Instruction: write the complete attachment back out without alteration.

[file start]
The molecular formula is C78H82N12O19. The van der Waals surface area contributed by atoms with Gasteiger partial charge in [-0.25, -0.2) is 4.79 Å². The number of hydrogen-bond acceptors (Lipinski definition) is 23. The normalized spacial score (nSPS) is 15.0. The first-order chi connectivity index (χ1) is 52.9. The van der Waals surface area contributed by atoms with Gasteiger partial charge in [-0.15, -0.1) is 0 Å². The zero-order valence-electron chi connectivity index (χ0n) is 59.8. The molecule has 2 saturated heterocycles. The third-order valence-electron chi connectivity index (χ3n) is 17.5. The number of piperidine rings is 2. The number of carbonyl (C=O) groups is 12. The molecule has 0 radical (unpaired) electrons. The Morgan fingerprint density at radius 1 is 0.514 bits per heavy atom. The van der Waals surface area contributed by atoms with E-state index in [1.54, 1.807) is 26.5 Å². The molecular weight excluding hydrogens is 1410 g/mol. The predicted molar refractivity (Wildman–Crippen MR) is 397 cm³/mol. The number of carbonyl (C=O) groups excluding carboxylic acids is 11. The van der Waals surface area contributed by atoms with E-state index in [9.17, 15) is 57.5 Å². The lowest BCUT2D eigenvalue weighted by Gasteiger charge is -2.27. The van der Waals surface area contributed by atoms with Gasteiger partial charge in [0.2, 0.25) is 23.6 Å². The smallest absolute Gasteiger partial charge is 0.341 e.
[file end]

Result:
The molecular formula is C78H82N12O19. The van der Waals surface area contributed by atoms with Gasteiger partial charge in [-0.25, -0.2) is 4.79 Å². The number of hydrogen-bond acceptors (Lipinski definition) is 23. The normalized spacial score (nSPS) is 15.0. The first-order chi connectivity index (χ1) is 52.9. The van der Waals surface area contributed by atoms with Gasteiger partial charge in [-0.15, -0.1) is 0 Å². The zero-order valence-electron chi connectivity index (χ0n) is 59.8. The molecule has 2 saturated heterocycles. The third-order valence-electron chi connectivity index (χ3n) is 17.5. The number of piperidine rings is 2. The number of carbonyl (C=O) groups is 12. The molecule has 0 radical (unpaired) electrons. The Morgan fingerprint density at radius 1 is 0.514 bits per heavy atom. The van der Waals surface area contributed by atoms with E-state index in [1.54, 1.807) is 26.5 Å². The molecular weight excluding hydrogens is 1410 g/mol. The predicted molar refractivity (Wildman–Crippen MR) is 397 cm³/mol. The number of carbonyl (C=O) groups excluding carboxylic acids is 11. The van der Waals surface area contributed by atoms with E-state index in [9.17, 15) is 57.5 Å². The lowest BCUT2D eigenvalue weighted by Gasteiger charge is -2.27. The van der Waals surface area contributed by atoms with Gasteiger partial charge in [0.2, 0.25) is 23.6 Å². The smallest absolute Gasteiger partial charge is 0.341 e.